Lawyers Blog

Searches and Seizures in Drug Cases

The Fourth Amendment protects individuals against unreasonable searches and seizures by the government. In drug cases, the legality of how evidence was obtained is frequently challenged. If the government violated the Constitution, the evidence cannot be used. Without the evidence to prove the charges, the State may have to dismiss its case.

The Fourth Amendment provides:

The right of the people to be secure in their persons, houses, papers, and effects, against unreasonable searches and seizures, shall not be violated; and no Warrants shall issue but upon probable cause, supported by Oath or affirmation, and particularly describing the place to be searched, and the persons or things to be seized.

In addition, similar provisions in each state’s constitution may afford even greater protections.

Warrants and the Protection of Privacy

Fourth Amendment protections apply to situations where persons have a reasonable expectation of privacy, such as their home or personal communications, for instance. However, whether the expectation is “reasonable” is the key to whether it is protected by the Constitution. Reasonableness is context-specific. The court looks at an individual’s intention to keep something private and whether the expectation is one that society is willing to recognize as reasonable. Just as standards of privacy are constantly changing in society, Fourth Amendment law is also constantly evolving.

The government can intrude on such a zone of privacy only if the search or seizure is reasonable. Generally, a “reasonable” search or seizure is one supported by a warrant. The warrant itself has to be valid: It must be issued by a neutral judicial official, supported by probable cause and describe specifically the person or thing to be searched or seized. To establish “probable cause,” the law enforcement officer has to present facts that would lead a reasonable person to believe that a crime is being, or has been, committed.

Exceptions to the Warrant Requirement

The Supreme Court has recognized a number of exceptions to the warrant requirement. A warrantless search or seizure is still “reasonable” if there is probable cause and certain circumstances exist that make getting a warrant impractical or impossible. These exceptions include:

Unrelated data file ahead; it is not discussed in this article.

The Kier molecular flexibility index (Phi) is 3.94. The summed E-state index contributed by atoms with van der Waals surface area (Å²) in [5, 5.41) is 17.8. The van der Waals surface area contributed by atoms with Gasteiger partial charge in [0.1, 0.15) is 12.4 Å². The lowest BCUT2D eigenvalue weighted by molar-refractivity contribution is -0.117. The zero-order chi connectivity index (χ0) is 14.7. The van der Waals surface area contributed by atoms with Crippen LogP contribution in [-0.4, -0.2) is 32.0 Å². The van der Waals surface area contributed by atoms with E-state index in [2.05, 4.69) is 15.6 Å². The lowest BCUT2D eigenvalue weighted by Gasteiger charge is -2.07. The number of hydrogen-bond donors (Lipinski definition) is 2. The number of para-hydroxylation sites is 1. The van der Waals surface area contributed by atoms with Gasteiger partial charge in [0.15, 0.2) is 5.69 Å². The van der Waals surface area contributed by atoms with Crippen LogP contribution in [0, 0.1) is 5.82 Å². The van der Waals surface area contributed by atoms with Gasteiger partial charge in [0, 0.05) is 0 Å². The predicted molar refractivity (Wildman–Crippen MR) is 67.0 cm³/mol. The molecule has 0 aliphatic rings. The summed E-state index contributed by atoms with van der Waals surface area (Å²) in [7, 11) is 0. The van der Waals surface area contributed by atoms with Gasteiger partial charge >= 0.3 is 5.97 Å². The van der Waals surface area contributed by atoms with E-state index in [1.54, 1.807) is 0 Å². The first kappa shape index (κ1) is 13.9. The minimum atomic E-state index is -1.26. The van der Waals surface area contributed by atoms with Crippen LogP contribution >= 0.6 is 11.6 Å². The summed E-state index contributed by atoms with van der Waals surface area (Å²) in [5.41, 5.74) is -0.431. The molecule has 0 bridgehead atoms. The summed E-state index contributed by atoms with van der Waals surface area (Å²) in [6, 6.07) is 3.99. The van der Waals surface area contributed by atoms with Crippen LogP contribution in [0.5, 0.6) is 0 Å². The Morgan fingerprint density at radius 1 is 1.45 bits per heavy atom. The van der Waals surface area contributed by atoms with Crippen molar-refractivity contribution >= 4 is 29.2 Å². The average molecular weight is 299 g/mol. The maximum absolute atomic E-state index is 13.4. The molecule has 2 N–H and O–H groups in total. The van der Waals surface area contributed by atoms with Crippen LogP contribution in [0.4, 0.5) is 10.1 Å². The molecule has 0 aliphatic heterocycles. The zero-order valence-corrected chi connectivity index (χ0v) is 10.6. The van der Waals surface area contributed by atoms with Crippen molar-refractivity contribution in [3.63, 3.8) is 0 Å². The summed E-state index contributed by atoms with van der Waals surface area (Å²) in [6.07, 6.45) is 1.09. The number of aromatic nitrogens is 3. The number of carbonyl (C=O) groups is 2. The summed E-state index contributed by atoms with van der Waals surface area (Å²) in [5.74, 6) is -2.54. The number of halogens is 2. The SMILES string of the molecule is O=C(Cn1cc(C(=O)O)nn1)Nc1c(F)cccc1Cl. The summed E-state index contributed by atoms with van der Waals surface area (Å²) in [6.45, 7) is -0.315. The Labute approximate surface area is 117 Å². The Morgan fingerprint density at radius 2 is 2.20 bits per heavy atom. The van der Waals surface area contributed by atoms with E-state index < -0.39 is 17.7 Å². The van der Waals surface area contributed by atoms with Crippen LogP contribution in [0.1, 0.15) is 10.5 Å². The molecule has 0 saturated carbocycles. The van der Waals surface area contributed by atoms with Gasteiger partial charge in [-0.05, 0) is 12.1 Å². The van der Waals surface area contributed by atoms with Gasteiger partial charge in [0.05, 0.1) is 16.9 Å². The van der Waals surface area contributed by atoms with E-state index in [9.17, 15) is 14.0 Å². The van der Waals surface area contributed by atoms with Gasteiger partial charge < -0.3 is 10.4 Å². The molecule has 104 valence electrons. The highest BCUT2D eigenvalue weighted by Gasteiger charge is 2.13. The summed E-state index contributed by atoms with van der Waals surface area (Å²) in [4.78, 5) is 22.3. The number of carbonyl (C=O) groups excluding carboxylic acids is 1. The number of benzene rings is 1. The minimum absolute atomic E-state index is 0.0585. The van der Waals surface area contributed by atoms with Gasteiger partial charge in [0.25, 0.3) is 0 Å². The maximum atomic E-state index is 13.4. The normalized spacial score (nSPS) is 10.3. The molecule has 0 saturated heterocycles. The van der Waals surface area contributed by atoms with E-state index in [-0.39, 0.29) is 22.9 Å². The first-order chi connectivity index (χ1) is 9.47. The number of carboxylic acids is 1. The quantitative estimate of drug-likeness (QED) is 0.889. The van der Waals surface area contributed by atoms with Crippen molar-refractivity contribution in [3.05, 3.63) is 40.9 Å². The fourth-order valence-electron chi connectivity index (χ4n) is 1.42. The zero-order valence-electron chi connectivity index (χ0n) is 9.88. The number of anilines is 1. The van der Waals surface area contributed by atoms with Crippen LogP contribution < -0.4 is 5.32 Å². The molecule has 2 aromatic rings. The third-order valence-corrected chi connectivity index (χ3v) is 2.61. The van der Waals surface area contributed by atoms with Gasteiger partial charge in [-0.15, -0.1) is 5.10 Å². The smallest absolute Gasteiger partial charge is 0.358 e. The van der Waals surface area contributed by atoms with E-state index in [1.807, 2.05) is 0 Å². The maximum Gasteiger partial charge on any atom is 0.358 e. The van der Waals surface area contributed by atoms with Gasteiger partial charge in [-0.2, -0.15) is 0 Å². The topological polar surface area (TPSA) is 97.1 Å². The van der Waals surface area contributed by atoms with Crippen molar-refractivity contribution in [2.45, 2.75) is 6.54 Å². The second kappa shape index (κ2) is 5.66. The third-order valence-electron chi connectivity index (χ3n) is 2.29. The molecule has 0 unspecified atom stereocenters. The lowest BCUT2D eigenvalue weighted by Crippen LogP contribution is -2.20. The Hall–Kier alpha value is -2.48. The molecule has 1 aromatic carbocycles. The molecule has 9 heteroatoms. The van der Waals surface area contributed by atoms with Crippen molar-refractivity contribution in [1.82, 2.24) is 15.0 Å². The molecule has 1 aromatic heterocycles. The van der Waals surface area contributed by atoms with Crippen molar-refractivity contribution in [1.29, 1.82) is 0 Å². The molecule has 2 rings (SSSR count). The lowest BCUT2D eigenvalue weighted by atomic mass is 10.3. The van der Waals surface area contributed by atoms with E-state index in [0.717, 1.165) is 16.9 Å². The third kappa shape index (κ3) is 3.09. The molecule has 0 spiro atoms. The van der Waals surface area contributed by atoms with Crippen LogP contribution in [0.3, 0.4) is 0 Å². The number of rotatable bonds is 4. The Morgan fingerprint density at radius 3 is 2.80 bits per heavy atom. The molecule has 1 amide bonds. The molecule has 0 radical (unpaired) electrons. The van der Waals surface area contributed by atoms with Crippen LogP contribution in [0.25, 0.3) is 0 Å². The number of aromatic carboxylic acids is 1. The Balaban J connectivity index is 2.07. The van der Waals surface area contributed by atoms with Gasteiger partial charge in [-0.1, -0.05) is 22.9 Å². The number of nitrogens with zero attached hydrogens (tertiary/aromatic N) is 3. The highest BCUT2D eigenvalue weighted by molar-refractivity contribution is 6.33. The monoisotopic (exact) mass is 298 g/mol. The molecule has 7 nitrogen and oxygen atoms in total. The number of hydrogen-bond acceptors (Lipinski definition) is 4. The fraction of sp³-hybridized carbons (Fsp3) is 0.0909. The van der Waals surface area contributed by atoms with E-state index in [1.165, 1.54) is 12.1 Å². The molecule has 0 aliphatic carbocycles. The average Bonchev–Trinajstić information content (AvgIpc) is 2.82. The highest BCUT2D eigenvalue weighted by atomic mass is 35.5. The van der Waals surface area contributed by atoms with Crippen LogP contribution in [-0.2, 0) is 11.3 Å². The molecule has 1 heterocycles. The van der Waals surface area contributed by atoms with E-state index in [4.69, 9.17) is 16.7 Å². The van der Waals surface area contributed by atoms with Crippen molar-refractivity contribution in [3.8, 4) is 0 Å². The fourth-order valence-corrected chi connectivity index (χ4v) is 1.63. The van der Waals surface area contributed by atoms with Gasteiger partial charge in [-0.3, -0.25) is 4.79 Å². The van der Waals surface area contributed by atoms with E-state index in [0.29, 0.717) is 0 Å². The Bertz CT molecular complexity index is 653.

• Search incident to arrest: searching a person after a lawful arrest to locate weapons and/or prevent the destruction of evidence
  • Consent: when an individual voluntarily waives his or her Fourth Amendment rights
  • Plain view: searching or seizing objects in plain view, if an officer has a legal right to be in that position where he or she is viewing the objects
  • Automobile exception: searching vehicles if an officer has probable cause to believe there is contraband inside and it would be moved before a warrant can be obtained
  • Exigent circumstances: when there is no opportunity to obtain a warrant due to an emergency situation, e.g., life is at risk

Besides these exceptions, law enforcement officers can conduct limited detentions and frisks without a warrant if they have an articulable suspicion that criminal activity is occurring.

Discuss Your Case with an Attorney

Analyzing whether a search or seizure was legal requires a close look at many factors. In a drug case, a successful challenge to evidence can mean the difference between a dismissal and a conviction.

Defending People Against Drug Charges for Over Two Decades

A charge for drug possession or trafficking can be a serious misdemeanor or even felony. For more than 20 years, I have represented individuals facing all types of drug charges, from possession to unlawful distribution, trafficking and manufacturing.

I work diligently toward the best possible solution for each client. If you are facing charges concerning marijuana, crack cocaine or crystal meth, you need an experienced lawyer on your side.

Competent and Understanding Legal Representation

I have handled many types of cases over the years, involving a variety of drug-related charges. I understand the difficulties confronting each client and I offer advice in each step of the process.

Even when it appears the case against you is solid, you still have a chance to work out a plea or get your charges dropped entirely. You have several options at your disposal, and I will employ every tool that I have as an advocate to get the best results possible in your case.

Alternative Options for Disposition

Alabama offers conditional alternative sentencing in some cases. In these cases, my clients have two years to complete a treatment program, after which their cases are dismissed. Individuals entering this program must complete treatment or be subject to a sentence of two years in prison.

I understand your options for alternative sentencing and I can recommend a treatment system for you. Your very freedom is at stake; I work with every client to ensure they receive the best chance for living productively as possible.

Contact my office today to schedule a consultation regarding your drug charges. I’ll work hard to preserve your rights.